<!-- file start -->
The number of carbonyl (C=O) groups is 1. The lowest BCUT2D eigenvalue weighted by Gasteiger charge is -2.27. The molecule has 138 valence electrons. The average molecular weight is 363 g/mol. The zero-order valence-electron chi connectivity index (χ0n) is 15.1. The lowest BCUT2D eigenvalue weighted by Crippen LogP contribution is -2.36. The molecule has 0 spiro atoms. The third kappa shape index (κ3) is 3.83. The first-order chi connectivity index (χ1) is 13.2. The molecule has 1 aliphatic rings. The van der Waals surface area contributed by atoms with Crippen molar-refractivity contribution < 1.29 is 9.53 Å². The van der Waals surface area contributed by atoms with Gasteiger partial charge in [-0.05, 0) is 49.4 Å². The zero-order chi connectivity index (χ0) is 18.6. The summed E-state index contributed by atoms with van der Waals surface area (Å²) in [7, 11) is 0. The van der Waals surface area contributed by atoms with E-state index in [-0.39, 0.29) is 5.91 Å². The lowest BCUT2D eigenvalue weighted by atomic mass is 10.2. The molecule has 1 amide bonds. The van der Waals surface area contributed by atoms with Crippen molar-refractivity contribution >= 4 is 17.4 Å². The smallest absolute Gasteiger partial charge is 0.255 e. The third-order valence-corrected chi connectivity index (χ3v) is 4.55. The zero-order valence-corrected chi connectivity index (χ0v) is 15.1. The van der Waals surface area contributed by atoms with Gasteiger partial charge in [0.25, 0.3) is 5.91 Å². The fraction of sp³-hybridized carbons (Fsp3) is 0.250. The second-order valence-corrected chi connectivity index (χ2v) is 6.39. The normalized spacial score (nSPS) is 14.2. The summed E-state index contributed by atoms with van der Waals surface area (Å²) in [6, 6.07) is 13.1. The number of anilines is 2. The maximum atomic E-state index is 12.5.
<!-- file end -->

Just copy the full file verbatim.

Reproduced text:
The number of carbonyl (C=O) groups is 1. The lowest BCUT2D eigenvalue weighted by Gasteiger charge is -2.27. The molecule has 138 valence electrons. The average molecular weight is 363 g/mol. The zero-order valence-electron chi connectivity index (χ0n) is 15.1. The lowest BCUT2D eigenvalue weighted by Crippen LogP contribution is -2.36. The molecule has 0 spiro atoms. The third kappa shape index (κ3) is 3.83. The first-order chi connectivity index (χ1) is 13.2. The molecule has 1 aliphatic rings. The van der Waals surface area contributed by atoms with Crippen molar-refractivity contribution < 1.29 is 9.53 Å². The van der Waals surface area contributed by atoms with Gasteiger partial charge in [-0.05, 0) is 49.4 Å². The zero-order chi connectivity index (χ0) is 18.6. The summed E-state index contributed by atoms with van der Waals surface area (Å²) in [7, 11) is 0. The van der Waals surface area contributed by atoms with E-state index in [-0.39, 0.29) is 5.91 Å². The lowest BCUT2D eigenvalue weighted by atomic mass is 10.2. The molecule has 1 amide bonds. The van der Waals surface area contributed by atoms with Crippen molar-refractivity contribution >= 4 is 17.4 Å². The smallest absolute Gasteiger partial charge is 0.255 e. The third-order valence-corrected chi connectivity index (χ3v) is 4.55. The zero-order valence-corrected chi connectivity index (χ0v) is 15.1. The van der Waals surface area contributed by atoms with Gasteiger partial charge in [0.25, 0.3) is 5.91 Å². The fraction of sp³-hybridized carbons (Fsp3) is 0.250. The second-order valence-corrected chi connectivity index (χ2v) is 6.39. The normalized spacial score (nSPS) is 14.2. The summed E-state index contributed by atoms with van der Waals surface area (Å²) in [6, 6.07) is 13.1. The number of anilines is 2. The maximum atomic E-state index is 12.5.